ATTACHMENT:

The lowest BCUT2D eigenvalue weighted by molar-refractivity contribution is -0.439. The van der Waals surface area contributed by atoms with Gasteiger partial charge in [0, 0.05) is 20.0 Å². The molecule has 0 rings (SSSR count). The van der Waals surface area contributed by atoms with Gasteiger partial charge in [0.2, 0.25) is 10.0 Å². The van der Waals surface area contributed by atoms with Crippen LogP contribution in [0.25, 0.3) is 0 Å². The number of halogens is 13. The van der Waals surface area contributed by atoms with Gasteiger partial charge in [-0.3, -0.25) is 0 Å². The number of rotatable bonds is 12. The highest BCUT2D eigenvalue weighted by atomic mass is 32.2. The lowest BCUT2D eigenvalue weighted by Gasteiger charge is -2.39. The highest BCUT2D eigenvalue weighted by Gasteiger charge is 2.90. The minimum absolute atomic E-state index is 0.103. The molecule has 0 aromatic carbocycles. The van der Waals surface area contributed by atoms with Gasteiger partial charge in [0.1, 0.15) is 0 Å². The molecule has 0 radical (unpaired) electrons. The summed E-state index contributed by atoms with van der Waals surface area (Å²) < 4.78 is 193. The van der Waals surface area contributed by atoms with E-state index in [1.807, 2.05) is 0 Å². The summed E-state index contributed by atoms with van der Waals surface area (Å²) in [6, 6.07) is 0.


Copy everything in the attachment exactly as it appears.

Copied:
The lowest BCUT2D eigenvalue weighted by molar-refractivity contribution is -0.439. The van der Waals surface area contributed by atoms with Gasteiger partial charge in [0, 0.05) is 20.0 Å². The molecule has 0 rings (SSSR count). The van der Waals surface area contributed by atoms with Gasteiger partial charge in [0.2, 0.25) is 10.0 Å². The van der Waals surface area contributed by atoms with Crippen LogP contribution in [0.25, 0.3) is 0 Å². The number of halogens is 13. The van der Waals surface area contributed by atoms with Gasteiger partial charge in [-0.3, -0.25) is 0 Å². The number of rotatable bonds is 12. The highest BCUT2D eigenvalue weighted by atomic mass is 32.2. The lowest BCUT2D eigenvalue weighted by Gasteiger charge is -2.39. The highest BCUT2D eigenvalue weighted by Gasteiger charge is 2.90. The minimum absolute atomic E-state index is 0.103. The molecule has 0 aromatic carbocycles. The van der Waals surface area contributed by atoms with Gasteiger partial charge in [0.1, 0.15) is 0 Å². The molecule has 0 radical (unpaired) electrons. The summed E-state index contributed by atoms with van der Waals surface area (Å²) < 4.78 is 193. The van der Waals surface area contributed by atoms with E-state index in [1.807, 2.05) is 0 Å². The summed E-state index contributed by atoms with van der Waals surface area (Å²) in [6, 6.07) is 0.